In cases, it’s pretty common where you have to structure an analysis of several options (i.e. should the client enter the market organically, by acquisition, or through a joint venture).
I’ve noticed that most people seem to struggle mightily with keeping track of all of the information and making a convincing final decision (usually because they lose track of critical pieces of information, or forget the relative importance of each piece of information).
So, how do you make comparisons properly?
Simple, make a table!
There’s a really good case in the Ross 2008 casebook called Small Drug Manufacturer. Your goal is to figure out which country you should enter with your angioplasty drug.
In the context of this case you get the following charts:
So, as you can see it’s a lot of information. Take a second and try to structure it into a table.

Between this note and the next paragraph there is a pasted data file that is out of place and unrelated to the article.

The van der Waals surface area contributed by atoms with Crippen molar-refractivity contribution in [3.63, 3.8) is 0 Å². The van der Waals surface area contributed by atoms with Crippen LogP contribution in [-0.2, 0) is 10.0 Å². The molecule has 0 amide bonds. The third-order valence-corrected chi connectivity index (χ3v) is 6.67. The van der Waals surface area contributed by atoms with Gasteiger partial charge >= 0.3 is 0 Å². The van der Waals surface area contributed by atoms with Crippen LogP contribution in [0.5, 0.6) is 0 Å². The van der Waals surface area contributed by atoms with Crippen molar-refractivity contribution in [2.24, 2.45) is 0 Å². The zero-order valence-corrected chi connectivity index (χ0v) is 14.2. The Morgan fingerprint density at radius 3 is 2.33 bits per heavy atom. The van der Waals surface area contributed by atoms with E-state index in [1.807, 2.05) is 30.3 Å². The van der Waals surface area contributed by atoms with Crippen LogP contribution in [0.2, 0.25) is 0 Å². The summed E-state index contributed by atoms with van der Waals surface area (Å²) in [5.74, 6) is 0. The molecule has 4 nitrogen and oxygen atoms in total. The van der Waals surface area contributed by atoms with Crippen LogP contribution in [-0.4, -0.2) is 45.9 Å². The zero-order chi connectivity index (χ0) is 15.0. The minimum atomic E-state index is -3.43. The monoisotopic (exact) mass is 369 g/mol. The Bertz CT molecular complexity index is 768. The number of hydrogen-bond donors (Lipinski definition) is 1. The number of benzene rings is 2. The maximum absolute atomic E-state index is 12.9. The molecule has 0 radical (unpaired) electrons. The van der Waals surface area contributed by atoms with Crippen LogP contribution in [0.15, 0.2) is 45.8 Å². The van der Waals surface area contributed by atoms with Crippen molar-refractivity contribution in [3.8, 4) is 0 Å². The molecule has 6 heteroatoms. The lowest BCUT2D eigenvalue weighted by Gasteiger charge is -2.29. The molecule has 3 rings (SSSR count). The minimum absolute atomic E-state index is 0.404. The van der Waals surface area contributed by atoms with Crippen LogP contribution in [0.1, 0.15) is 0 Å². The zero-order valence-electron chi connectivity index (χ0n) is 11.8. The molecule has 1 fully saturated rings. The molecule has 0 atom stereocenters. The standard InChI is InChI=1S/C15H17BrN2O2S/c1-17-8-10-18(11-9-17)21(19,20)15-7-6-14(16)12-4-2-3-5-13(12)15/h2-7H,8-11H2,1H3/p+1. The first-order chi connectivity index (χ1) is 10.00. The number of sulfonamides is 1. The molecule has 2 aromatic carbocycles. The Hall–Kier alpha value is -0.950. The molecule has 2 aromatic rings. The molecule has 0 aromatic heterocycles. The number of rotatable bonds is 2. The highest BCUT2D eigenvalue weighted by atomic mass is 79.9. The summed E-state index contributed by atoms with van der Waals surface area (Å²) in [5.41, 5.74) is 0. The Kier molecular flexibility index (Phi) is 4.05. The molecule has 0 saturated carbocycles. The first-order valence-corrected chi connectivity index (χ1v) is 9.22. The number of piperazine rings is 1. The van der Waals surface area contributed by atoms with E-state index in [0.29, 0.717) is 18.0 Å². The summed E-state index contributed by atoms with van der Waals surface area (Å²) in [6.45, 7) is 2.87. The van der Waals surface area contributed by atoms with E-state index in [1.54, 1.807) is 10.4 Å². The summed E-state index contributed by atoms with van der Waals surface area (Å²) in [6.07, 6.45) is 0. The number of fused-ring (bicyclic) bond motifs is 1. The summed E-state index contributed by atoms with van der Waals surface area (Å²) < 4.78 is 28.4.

Done? Now here’s what they did:
This is all of the information in the case in one chart. Don’t underestimate the power of doing this. I know it seems easy, but so few people actually organize the information in this way.
Anytime you’re making a direct comparison between multiple options, make a chart. The advantages are:
1. You seem really organized.
2. It makes direct comparisons of each option really easy because all of the information is in one place.
3. It’s easier to give each factor its appropriate weighting in your determination.